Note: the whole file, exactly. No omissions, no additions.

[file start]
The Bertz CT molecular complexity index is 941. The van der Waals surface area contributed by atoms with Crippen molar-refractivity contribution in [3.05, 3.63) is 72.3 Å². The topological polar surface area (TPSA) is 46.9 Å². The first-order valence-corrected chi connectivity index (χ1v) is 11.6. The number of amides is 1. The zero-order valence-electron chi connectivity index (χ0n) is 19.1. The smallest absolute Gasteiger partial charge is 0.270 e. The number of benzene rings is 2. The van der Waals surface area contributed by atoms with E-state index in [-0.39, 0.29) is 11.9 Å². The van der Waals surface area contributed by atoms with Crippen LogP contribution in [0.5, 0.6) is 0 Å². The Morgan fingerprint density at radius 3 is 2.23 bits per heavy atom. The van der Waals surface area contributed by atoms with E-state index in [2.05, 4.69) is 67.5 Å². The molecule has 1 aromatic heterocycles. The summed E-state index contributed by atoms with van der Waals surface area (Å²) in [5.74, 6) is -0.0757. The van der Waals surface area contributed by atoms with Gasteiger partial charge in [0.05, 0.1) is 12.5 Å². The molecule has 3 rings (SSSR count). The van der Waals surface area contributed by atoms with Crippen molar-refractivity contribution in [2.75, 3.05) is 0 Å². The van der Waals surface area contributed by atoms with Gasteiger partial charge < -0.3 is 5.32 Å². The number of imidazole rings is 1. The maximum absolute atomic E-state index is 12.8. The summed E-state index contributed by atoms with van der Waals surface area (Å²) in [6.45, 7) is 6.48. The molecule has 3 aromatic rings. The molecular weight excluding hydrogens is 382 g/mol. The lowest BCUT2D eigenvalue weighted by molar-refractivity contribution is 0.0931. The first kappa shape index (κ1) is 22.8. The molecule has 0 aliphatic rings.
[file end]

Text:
The Bertz CT molecular complexity index is 941. The van der Waals surface area contributed by atoms with Crippen molar-refractivity contribution in [3.05, 3.63) is 72.3 Å². The topological polar surface area (TPSA) is 46.9 Å². The first-order valence-corrected chi connectivity index (χ1v) is 11.6. The number of amides is 1. The zero-order valence-electron chi connectivity index (χ0n) is 19.1. The smallest absolute Gasteiger partial charge is 0.270 e. The number of benzene rings is 2. The van der Waals surface area contributed by atoms with E-state index in [-0.39, 0.29) is 11.9 Å². The van der Waals surface area contributed by atoms with Crippen LogP contribution in [0.5, 0.6) is 0 Å². The Morgan fingerprint density at radius 3 is 2.23 bits per heavy atom. The van der Waals surface area contributed by atoms with E-state index in [2.05, 4.69) is 67.5 Å². The molecule has 1 aromatic heterocycles. The summed E-state index contributed by atoms with van der Waals surface area (Å²) in [5.74, 6) is -0.0757. The van der Waals surface area contributed by atoms with Gasteiger partial charge in [0.05, 0.1) is 12.5 Å². The molecule has 3 rings (SSSR count). The van der Waals surface area contributed by atoms with Crippen molar-refractivity contribution in [2.75, 3.05) is 0 Å². The van der Waals surface area contributed by atoms with Gasteiger partial charge < -0.3 is 5.32 Å². The number of imidazole rings is 1. The maximum absolute atomic E-state index is 12.8. The summed E-state index contributed by atoms with van der Waals surface area (Å²) in [6.45, 7) is 6.48. The molecule has 3 aromatic rings. The molecular weight excluding hydrogens is 382 g/mol. The lowest BCUT2D eigenvalue weighted by molar-refractivity contribution is 0.0931. The first kappa shape index (κ1) is 22.8. The molecule has 0 aliphatic rings.